Cat Story, Squirrel Story, and Epicurus’ Trilemma
Walking to my apartment one afternoon, I saw a blur of white and tan fur, spread out like a miniature cow’s hide, attacking the base of a tree. After a moment, I realized that the white and tan fur was a cat, a particular cat I recognized from its white-and-tanness. And rather than attacking the tree trunk, I realized the cat was actually after a squirrel.
Timidly, I considered chasing the cat away. I say timidly because, over the last two months, my wife and I have developed a kind of friendship with this cat—if friendships with cats are possible—and I felt reluctant to cross my new friend. That said, I couldn’t let what was about to happen actually happen, and so I stomped, perhaps too half-heartedly, toward the cat. I’ve tried this tactic a few times before on strays and it usually seems to work, though rarely as quickly as I hope. Animals are not particularly scared of me.
Looking back, I'm not sure if I wanted to save the squirrel from a terrible death or to save myself from seeing a cat tear a squirrel apart. Nevertheless, my mixed motivations had a clear result. The cat scampered away and wisely, the squirrel scooted up the tree trunk, though only as far as two feet when it stopped.
I could now stop to look more closely at the squirrel. There was something off about it. It was smaller than most squirrels. Perhaps an adolescent, or as my mother might put it, “a teenager” squirrel. Clinging to the side of the tree with its tiny claws and desperate grasp, the squirrel seemed to stare right at me, its little chest pumping in and out, as if it were hyperventilating.
Moments before, I thought, I was just somebody walking home after having forgotten to change over the laundry but remembered to check the mail, and now I was a central figure in a life and death struggle. I looked down at the trunk of the tree, then off to the gap in the nearby fence where I’d seen the cat go, then back at the squirrel. The squirrel had reached a respectable height for such a small creature, but nowhere high enough, given what I imagined were the springing, climbing, and hurtling abilities of cats.
I tried the same stomping tactic on the squirrel, hoping that I would be able to scare it farther up the tree, though I wasn’t really sure what would happen. I supposed the squirrel would shoot up the tree to safety, and from somewhere high up in the branches, stare at me with its panicky, intense squirrel eyes, in a kind of gesture of thanks for saving its life. What I found was that the squirrel barely inched up in response to my stomping. It moved up a bit and around the tree a bit.
Instead of stomping, I found what actually worked was to simply walk around the tree, momentarily out of sight, and to reappear completing a full circle. Each circuit motivated the squirrel to go up another six inches. I repeated this four or five times until the squirrel was about six feet off the ground.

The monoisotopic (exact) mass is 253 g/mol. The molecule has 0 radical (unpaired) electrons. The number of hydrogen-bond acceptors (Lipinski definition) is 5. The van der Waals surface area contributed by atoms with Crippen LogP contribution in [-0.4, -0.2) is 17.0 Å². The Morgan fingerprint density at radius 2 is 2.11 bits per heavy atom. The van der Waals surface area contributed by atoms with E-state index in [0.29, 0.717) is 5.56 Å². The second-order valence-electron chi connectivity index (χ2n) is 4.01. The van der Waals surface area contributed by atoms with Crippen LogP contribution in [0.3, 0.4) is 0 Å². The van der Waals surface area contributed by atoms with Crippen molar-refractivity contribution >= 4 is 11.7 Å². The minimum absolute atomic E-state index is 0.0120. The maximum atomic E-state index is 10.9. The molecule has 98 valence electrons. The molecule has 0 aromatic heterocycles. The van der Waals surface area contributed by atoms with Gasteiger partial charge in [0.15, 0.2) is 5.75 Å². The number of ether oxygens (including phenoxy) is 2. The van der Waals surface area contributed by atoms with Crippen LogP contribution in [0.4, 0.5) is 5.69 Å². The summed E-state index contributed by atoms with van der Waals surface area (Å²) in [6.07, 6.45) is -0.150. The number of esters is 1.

There comes a time for the bystander who has become witness to some public disharmony to consider how long he would like to stay engaged. Where does one draw the line? Does he wait for the injured person to say “I’m OK,” or until someone who seems more concerned arrives? Or until the police come?
In this case, I was growing somewhat dizzy from walking in circles, and if I’m being honest, a bit tired of this thankless task. And the squirrel wasn’t helping me out by moving up the tree any faster. By then, the cat had come back and was staring at me from the concrete drainage ditch where it had settled.
I drew the line there. I climbed the steps to my apartment and I told my wife what had happened. We went out to our balcony, where you could glimpse a partial view of the tree. If you squinted, you could see the squirrel, still and clinging to the trunk, too stunned to venture higher to the first crook.
That night, I heard the shrill cries of a cat from below the balcony.
The next afternoon, I sat in bed reading. My wife came to me, looking heart-struck, and told me she had bad news: the squirrel was dead. She had seen a little body at the base of the tree. Somebody, perhaps a neighbor, had placed a small plastic condiment cup filled with some water beside its body, but the squirrel at this point was clearly dead.
I thought about myself, and then the dead squirrel, and then myself. I thought about how I would have to walk by this particular tree to get to our mailbox or really to access anywhere else in our apartment complex.
The first few times I walked past the tree, I pictured roughly where I thought the dead squirrel’s body lay, and made every effort not to look there. Then finally, perhaps a day later, coming back the same direction, I decided to look. The squirrel was lying face down. There was no blood, but there were a few flies that had started to gather. The smell of death wasn’t that strong.
Every day after that, I made note of whether the squirrel had been picked up or not. By whom, I wasn’t really sure. A group of men from a local landscaping company usually came by to blow the leaves around, but when exactly did they come? They once came on the morning of Christmas Eve, I remember that. Anyway, if they came, I wasn’t even sure they would see it.
Walking that way a day later, I saw the cat, just a few steps before the tree. I was unsure if it would let me pet it, given my attitude the other day, but after approaching slowly, I was allowed to gently pet its head. I glanced over to the base of the tree where the squirrel’s body remained, its tiny arms stretched out, as if it had run a long footrace and dropped suddenly to the ground. The cat didn’t seem interested in it.
This morning, I woke to the sound of leaf blowers and hoped I wouldn’t see the squirrel.